It's A B1G World After All
Oh what a circus, oh what a show.
Ohio State got their revenge against Virginia Tech in Blacksburg. 366 days in the making, Cardale Jones' and J.T. Barrett's talents were on full display, and Braxton Miller returned after much anticipation.
Why not start your morning off watching Braxton Miller spin his way to a 53 yard TD at Virginia Tech 😳 pic.twitter.com/LvrBKiceYf— The Buckeye Nut (@TheBuckeyeNut) September 14, 2015
The week after Ohio State rolled into VT's Lane Stadium and walked away with a 42-24 victory, it was Michigan State's turn to seek revenge against Oregon. East Lansing, long in the shadow of Ann Arbor and Columbus, was the site of a colossal victory against the Ducks.
For once, everything seems to be going the Big Ten's way. The Buckeyes are the top team in the country, while the Spartans are a playoff contender.
From the look of their two games against Virginia Tech and Hawaii, Ohio State had all the momentum in the world to find a way back into the playoffs. However, after a too-close-for-comfort win against the Northern Illinois Huskies, the offense showed that it might be the weakest link on the reigning national champions.
Jones went 4-for-9, racked up two interceptions, and completed a grand total of 36 yards. Barrett was slightly better, throwing a touchdown in an 11-for-19 afternoon – he also threw an interception. A win is a win, I will give the Buckeyes that. However, the expectations, warranted or unwarranted, have been set extremely high. If Ohio State keeps playing the way they do, they could reach Florida State territory: run the table during the regular season, and drop in the playoff ranking.
Michigan State controlled Air Force in a 35-21 win. Quarterback Connor Cook went off for a four touchdown affair, and threw for 247 yards. Cook's passing totals were more than both Buckeye quarterbacks, combined.
And then came the AP Poll.
Ohio State stayed at the top at number 1. Michigan State? Number 2. With both these teams on a collision course, the stories write themselves.
Will Ohio State make it to their Nov.21 meeting undefeated? What if they both end up undefeated heading into the game? Does the loser get eliminated from the playoffs?
If you're a Big Ten fan, this talk is amazing! For the first time since 2006, the Big Ten has the potential for a No. 1 vs. No. 2 game in November. In the BCS Era, the football gods (a.k.a the computers) would frown upon the loser of the potential No. 1 Ohio State-No. 2 Michigan State matchup, eliminating the loser from the title game. If this game would've happened in early October, it might be a different story.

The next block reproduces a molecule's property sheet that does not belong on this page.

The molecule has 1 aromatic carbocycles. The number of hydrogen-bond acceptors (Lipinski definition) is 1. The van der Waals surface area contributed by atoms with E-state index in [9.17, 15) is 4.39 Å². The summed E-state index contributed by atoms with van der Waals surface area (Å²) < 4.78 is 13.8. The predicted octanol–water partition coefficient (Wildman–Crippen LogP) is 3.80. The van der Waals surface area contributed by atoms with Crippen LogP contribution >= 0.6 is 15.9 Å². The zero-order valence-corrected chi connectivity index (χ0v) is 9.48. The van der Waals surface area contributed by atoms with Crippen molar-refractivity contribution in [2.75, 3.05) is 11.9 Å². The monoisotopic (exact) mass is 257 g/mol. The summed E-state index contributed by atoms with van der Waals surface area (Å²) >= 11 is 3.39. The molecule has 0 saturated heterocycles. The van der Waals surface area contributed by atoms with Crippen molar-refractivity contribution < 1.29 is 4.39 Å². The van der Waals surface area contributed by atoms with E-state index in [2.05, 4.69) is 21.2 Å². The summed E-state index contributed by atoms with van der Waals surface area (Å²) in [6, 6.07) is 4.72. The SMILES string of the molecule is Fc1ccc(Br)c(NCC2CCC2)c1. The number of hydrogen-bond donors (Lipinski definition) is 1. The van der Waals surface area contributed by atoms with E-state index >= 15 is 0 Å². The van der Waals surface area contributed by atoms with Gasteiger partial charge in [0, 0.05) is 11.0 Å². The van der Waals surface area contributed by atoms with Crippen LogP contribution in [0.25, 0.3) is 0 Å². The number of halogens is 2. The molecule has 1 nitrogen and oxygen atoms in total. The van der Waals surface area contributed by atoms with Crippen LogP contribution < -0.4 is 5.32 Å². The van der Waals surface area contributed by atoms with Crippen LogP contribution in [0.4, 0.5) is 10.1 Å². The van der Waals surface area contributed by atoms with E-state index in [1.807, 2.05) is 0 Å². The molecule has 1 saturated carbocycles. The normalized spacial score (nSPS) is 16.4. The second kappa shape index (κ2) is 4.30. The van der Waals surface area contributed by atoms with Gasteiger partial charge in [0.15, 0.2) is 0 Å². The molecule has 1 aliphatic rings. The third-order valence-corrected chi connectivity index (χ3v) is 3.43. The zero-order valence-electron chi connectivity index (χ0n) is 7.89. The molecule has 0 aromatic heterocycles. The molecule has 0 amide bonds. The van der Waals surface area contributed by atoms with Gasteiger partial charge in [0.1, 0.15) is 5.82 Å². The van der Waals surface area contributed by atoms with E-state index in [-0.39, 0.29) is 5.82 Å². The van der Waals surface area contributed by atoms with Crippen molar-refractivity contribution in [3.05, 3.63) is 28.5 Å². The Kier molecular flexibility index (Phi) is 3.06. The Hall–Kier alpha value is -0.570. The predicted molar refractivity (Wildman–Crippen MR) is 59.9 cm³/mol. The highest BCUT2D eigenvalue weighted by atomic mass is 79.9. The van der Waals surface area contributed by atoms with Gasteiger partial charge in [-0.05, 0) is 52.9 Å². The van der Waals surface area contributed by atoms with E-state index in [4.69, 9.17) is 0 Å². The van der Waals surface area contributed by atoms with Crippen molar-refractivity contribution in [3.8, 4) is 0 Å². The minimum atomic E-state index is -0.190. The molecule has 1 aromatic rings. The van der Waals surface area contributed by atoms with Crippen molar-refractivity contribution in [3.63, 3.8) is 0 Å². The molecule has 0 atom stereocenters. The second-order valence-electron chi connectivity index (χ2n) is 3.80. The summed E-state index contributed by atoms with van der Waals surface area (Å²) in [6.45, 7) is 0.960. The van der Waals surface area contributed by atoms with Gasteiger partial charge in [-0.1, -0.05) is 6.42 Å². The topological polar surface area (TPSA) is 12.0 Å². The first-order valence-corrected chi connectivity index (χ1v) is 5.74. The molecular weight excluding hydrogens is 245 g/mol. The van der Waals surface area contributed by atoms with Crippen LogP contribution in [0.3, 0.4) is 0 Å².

However, we live in the land of a playoff – with a real life playoff committee. We saw last year that 1) they value growth as the season goes on 2) a conference champion and 3) they want the best four teams to play.
Point number 2 has the ability to change on a case-by-case basis, though. Would a two-loss conference champion supersede a one-loss non-champion? The Pac-12 has Stanford, USC and Oregon sitting on losses. After this week, UCLA or Arizona will have one, too. We aren't even into October yet.
Could a two-loss USC team that won the PAC-12 beat out a one-loss Michigan State team for a playoff birth?
If the committee are looking to answer this question, they just need to revisit recent history:
Alabama got their rematch with LSU in the 2012 National Championship Game, but people had their jimmies rustled because 1) Alabama didn't even win their division, let alone their conference and 2) Oklahoma State got robbed of a shot at a national championship.
It's the rematch that shouldn't have happened, but it has set precedent.
Then go back to 2006, when No. 1 Ohio State held off No. 2 Michigan in The Shoe for a thrilling 42-39 victory in the final week of the regular season. When the new polls came out right after the game, some still had Michigan at No. 2. After the SEC title game, though, Florida jumped Michigan and faced Ohio State in the championship game, where they chomped Brutus and the Buckeyes, 41-14. The Wolverines went to the Rose Bowl, and the program hasn't been the same since.
Staying on the historical theme: two years ago, Michigan State beat Ohio State in the 2013 Big Ten Championship. That loss shut the Buckeyes out of a National Championship game at the Rose Bowl, and, ironically, sent the Spartans to the Rose Bowl game against Stanford.
Last year, Ohio State put the nail into the 'Michigan State Playoff Coffin' with a win in East Lansing. Sparty also collected a permanent spot as the No. 2 within the Big Ten East. When all was said and done, the Buckeyes hoisted the national championship in Dallas, while the Spartans celebrated a Cotton Bowl win in the same stadium.
These teams have woven themselves into each other's postseason lives. Now, to complete the circle, a playoff rematch will be exactly what a Big Ten fanatic's dreams are made of – and a nightmare to all the other Power 5 conferences that might get shutout.
Postseason rematches almost never happen. The Alabama-LSU case might be the only time in the modern era where a rematch happened for a national championship, but it has set a precedent. Would the committee allow it to happen again? If the Buckeyes and Spartans both find themselves in the playoffs, you can bet that the field goes from four to eight within a matter of years.
And that might not be a bad thing.